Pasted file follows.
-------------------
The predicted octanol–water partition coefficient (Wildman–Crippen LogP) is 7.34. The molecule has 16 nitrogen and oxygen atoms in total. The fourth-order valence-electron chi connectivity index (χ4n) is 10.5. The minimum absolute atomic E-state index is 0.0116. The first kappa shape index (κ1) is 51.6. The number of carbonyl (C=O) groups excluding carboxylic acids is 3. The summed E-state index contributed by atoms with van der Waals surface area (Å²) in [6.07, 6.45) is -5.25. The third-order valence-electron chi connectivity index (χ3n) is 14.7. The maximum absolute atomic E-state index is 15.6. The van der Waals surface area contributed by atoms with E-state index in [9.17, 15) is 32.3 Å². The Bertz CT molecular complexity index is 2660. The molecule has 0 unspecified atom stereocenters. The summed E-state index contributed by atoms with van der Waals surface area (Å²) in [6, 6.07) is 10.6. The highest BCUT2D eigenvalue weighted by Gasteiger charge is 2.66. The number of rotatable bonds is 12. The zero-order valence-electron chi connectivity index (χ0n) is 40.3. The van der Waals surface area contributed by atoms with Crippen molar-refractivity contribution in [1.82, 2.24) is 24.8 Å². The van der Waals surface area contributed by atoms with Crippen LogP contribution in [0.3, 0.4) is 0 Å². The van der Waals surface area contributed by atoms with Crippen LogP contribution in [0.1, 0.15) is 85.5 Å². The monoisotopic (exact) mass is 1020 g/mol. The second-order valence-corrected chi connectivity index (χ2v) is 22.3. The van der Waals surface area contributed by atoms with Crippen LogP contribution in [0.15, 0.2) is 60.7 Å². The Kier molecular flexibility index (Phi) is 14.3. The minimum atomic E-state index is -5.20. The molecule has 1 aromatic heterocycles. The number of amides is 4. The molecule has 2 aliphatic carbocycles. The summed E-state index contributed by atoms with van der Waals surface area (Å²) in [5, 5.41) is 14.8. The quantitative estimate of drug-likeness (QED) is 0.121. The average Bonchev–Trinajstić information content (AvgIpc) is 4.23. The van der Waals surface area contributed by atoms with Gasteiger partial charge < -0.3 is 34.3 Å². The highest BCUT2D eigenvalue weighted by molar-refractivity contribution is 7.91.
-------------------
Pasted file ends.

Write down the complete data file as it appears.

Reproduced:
The predicted octanol–water partition coefficient (Wildman–Crippen LogP) is 7.34. The molecule has 16 nitrogen and oxygen atoms in total. The fourth-order valence-electron chi connectivity index (χ4n) is 10.5. The minimum absolute atomic E-state index is 0.0116. The first kappa shape index (κ1) is 51.6. The number of carbonyl (C=O) groups excluding carboxylic acids is 3. The summed E-state index contributed by atoms with van der Waals surface area (Å²) in [6.07, 6.45) is -5.25. The third-order valence-electron chi connectivity index (χ3n) is 14.7. The maximum absolute atomic E-state index is 15.6. The van der Waals surface area contributed by atoms with E-state index in [9.17, 15) is 32.3 Å². The Bertz CT molecular complexity index is 2660. The molecule has 0 unspecified atom stereocenters. The summed E-state index contributed by atoms with van der Waals surface area (Å²) in [6, 6.07) is 10.6. The highest BCUT2D eigenvalue weighted by Gasteiger charge is 2.66. The number of rotatable bonds is 12. The zero-order valence-electron chi connectivity index (χ0n) is 40.3. The van der Waals surface area contributed by atoms with Crippen molar-refractivity contribution in [1.82, 2.24) is 24.8 Å². The van der Waals surface area contributed by atoms with Crippen LogP contribution in [0.3, 0.4) is 0 Å². The van der Waals surface area contributed by atoms with Crippen LogP contribution in [0.1, 0.15) is 85.5 Å². The monoisotopic (exact) mass is 1020 g/mol. The second-order valence-corrected chi connectivity index (χ2v) is 22.3. The van der Waals surface area contributed by atoms with Crippen LogP contribution in [0.15, 0.2) is 60.7 Å². The Kier molecular flexibility index (Phi) is 14.3. The minimum atomic E-state index is -5.20. The molecule has 1 aromatic heterocycles. The number of amides is 4. The molecule has 2 aliphatic carbocycles. The summed E-state index contributed by atoms with van der Waals surface area (Å²) in [5, 5.41) is 14.8. The quantitative estimate of drug-likeness (QED) is 0.121. The average Bonchev–Trinajstić information content (AvgIpc) is 4.23. The van der Waals surface area contributed by atoms with Gasteiger partial charge < -0.3 is 34.3 Å². The highest BCUT2D eigenvalue weighted by molar-refractivity contribution is 7.91.